Pelosi warns of 'mortal danger' for immigrants being deported

Pelosi warns of 'mortal danger' for immigrants being deported
© Greg Nash

House Minority Leader Nancy Pelosi warned Thursday that the Obama administration's plan to deport scores of newly arrested illegal immigrants could put women and children in “mortal danger" in their home countries.

The California Democrat joined the growing chorus of Democrats questioning the effectiveness of the legal process designed to distinguish legitimate refugees from those who aren't threatened at home.

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She's calling for additional legal protections for the immigrants to ensure they aren't returned to spots where they'd face violent conditions or political persecution. 

"The mothers and children — and it's overwhelmingly who we're talking about here — they are the subjects of these proceedings. They are desperately trying to escape violence in their home countries," Pelosi said during a press briefing in the Capitol.

"In the processing of the asylum claims of these women and children and others fleeing … really horrific violence in Central America, the Department of Homeland Security … must ensure that no person is wrongfully deported to face certain persecution or mortal danger. 

"And that's what's happening there."

Pelosi said she has been meeting with the administration on the issue.

More than a dozen House Democrats huddled Thursday afternoon with a pair of top administration officials, DHS Deputy Secretary Alejandro Mayorkas and Cecilia Munoz, director of Obama's Domestic Policy Council.

Aside from Pelosi, the other Democrats at the meeting included Reps. Steny Hoyer (Md.), Luis Gutiérrez (Ill.), John Conyers (Mich.), Xavier BecerraXavier BecerraOvernight Regulation: Net neutrality supporters predict tough court battle | Watchdog to investigate EPA chief's meeting with industry group | Ex-Volkswagen exec gets 7 years for emissions cheating California AG on Trump EPA: ‘It’s almost as if they believe they’re above the law’ Sanctuary city policies are ruining California — here’s why I left MORE (Calif.) and Bennie Thompson (Miss.). 

The debate revolves around the weekend arrests of 121 illegal immigrants deemed ineligible for asylum status, many of them families who arrived as part of the 2014 southern border surge.

The administration has defended the operation, saying it falls in line with its 2014 guidelines for prioritizing deportation cases, which has focused on criminals and new arrivals.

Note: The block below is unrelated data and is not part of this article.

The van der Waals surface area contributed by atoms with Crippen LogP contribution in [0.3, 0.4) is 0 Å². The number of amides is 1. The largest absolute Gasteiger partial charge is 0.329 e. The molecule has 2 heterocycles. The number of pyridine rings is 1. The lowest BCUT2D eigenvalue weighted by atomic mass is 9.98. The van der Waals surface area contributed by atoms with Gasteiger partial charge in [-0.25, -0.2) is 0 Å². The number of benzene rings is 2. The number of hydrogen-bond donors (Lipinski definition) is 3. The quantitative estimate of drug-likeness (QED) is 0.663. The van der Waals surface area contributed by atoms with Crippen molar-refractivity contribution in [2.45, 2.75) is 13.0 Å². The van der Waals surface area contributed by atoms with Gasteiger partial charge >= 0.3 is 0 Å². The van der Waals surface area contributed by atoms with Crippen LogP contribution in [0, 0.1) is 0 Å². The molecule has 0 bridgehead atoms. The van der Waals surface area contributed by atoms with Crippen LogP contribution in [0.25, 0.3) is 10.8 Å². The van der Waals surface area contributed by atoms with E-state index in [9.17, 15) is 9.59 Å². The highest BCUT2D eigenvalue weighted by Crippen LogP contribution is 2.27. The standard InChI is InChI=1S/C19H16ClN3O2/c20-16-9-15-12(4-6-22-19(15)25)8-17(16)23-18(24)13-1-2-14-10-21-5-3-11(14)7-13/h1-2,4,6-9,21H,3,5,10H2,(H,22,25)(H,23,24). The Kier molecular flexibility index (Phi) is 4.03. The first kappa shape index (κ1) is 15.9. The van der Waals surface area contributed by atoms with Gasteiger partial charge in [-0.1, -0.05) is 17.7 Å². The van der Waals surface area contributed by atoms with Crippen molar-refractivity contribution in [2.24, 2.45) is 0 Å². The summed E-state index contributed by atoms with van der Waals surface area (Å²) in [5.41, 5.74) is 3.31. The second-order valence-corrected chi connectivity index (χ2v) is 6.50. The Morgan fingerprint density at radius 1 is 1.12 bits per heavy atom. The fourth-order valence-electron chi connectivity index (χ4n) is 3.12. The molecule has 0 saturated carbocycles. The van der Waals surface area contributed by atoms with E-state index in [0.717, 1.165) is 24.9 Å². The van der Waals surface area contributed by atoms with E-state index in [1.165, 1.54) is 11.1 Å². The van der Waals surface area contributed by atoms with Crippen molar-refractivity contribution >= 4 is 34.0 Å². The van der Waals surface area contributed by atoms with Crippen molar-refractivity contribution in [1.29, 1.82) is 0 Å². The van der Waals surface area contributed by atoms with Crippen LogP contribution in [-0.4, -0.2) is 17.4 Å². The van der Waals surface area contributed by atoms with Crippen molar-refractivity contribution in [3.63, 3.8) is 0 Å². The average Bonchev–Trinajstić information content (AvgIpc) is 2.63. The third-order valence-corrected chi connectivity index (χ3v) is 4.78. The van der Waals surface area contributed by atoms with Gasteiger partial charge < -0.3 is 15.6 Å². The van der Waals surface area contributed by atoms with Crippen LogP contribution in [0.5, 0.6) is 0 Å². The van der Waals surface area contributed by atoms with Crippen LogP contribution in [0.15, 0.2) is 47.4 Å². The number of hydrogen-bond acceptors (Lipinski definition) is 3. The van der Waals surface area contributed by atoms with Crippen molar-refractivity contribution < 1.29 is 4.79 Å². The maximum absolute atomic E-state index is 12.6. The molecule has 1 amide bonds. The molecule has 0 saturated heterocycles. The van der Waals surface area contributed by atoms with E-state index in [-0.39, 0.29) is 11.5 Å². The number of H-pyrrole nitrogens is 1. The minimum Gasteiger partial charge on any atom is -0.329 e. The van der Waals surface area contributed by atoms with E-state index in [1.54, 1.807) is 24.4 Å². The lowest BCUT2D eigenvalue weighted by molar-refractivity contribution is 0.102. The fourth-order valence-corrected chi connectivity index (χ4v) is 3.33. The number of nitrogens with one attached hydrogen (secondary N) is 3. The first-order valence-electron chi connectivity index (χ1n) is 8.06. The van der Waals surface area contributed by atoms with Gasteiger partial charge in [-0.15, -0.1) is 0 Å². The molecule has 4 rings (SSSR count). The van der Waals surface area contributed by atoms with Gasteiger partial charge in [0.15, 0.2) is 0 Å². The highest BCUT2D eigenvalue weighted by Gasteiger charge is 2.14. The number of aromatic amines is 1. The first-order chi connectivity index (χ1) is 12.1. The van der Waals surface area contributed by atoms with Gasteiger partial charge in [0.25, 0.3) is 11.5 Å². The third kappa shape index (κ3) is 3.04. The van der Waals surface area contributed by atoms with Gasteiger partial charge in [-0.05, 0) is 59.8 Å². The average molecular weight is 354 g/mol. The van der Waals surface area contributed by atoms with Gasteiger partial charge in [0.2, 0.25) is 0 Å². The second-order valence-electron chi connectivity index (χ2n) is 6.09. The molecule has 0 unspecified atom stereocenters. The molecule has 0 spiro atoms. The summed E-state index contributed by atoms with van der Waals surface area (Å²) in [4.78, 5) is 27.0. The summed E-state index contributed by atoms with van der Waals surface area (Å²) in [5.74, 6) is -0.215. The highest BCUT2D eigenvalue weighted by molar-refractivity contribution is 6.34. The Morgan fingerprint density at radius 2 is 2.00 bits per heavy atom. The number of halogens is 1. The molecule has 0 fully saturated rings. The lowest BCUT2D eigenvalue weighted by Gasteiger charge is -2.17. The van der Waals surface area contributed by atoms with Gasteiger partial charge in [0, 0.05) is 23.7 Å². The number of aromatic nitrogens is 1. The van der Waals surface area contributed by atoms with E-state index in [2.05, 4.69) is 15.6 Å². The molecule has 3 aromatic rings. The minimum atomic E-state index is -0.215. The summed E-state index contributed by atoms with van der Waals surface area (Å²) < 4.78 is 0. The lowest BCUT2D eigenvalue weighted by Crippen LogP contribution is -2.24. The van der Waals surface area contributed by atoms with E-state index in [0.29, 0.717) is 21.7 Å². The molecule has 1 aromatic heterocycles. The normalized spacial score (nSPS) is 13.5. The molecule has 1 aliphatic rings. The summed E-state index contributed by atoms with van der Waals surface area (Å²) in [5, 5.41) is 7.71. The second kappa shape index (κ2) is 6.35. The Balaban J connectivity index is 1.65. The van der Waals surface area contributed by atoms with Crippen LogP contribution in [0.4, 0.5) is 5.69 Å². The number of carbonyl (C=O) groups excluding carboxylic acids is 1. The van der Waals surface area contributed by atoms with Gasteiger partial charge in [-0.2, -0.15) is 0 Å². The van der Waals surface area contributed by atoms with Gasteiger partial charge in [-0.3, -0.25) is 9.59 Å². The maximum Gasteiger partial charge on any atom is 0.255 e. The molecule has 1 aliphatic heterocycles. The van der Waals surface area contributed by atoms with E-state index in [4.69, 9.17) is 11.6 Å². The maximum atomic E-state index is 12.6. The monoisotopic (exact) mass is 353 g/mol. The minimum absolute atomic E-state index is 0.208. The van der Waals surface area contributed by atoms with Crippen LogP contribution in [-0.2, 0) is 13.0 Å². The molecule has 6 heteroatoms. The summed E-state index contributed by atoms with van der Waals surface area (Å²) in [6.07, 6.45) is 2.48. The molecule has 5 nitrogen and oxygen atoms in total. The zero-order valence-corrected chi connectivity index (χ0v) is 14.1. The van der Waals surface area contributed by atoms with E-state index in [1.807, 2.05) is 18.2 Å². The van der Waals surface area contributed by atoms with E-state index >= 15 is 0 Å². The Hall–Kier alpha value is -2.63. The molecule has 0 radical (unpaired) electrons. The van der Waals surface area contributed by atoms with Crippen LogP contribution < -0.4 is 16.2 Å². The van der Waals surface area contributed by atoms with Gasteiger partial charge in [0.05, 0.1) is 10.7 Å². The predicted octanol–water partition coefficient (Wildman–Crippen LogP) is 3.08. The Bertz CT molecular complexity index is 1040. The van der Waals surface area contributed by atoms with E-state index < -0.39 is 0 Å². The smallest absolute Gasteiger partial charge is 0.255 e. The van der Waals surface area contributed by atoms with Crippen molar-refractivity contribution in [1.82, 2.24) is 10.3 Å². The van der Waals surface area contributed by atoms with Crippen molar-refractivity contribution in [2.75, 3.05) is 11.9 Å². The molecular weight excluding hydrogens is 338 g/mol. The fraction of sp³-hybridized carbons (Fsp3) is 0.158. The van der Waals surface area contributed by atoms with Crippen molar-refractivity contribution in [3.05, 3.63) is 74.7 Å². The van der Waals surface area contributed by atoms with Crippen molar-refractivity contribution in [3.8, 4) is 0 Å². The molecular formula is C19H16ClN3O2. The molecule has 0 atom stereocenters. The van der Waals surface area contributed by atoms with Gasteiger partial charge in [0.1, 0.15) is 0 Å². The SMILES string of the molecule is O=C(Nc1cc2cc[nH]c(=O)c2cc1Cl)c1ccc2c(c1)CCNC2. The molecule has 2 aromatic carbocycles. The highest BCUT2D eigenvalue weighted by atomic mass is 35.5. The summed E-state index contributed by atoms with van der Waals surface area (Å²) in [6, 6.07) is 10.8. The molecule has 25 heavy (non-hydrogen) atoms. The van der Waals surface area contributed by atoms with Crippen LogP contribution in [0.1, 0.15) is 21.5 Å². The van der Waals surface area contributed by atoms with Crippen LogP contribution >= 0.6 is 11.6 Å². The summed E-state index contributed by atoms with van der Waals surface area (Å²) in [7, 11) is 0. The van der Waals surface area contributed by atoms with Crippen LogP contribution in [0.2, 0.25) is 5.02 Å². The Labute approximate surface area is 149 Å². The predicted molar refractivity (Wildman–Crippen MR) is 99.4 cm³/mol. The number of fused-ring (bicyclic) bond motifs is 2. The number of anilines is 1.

"As I have said repeatedly, our borders are not open to illegal migration," Homeland Security Secretary Jeh Johnson said Monday in announcing the arrests. "[I]f you come here illegally, we will send you back consistent with our laws and values."

The move drew fierce pushback from immigrant rights advocates on and off Capitol Hill, who say the legal proceedings for determining asylum status are rigged against the migrants from the start. They're citing difficulties such as age, language and the esoteric nature of the U.S. legal system as barriers to a fair hearing.

"The system right now for that process, for the application process, is broken," Rep. Joaquín Castro (D-Texas) told MSNBC's Chris Hayes on Wednesday. "The overwhelming majority of these folks are never represented by attorneys at all."

Pelosi on Thursday amplified those concerns.

"The adjudication process has to recognize that not all of these people … have had full access to effective counsel during all stages of the process," she said. "We must address barriers to access to attorneys [and provide] clear explanations of what's happening in their native language, largely Spanish, about their rights in the process, especially their right to appeal.

"We have to study every case separately. … We want to obey our laws, but we also want to, in obeying our laws, make sure that the process is fair to people," Pelosi added.

"We'll be having some conversations with the administration to that effect, some of them today."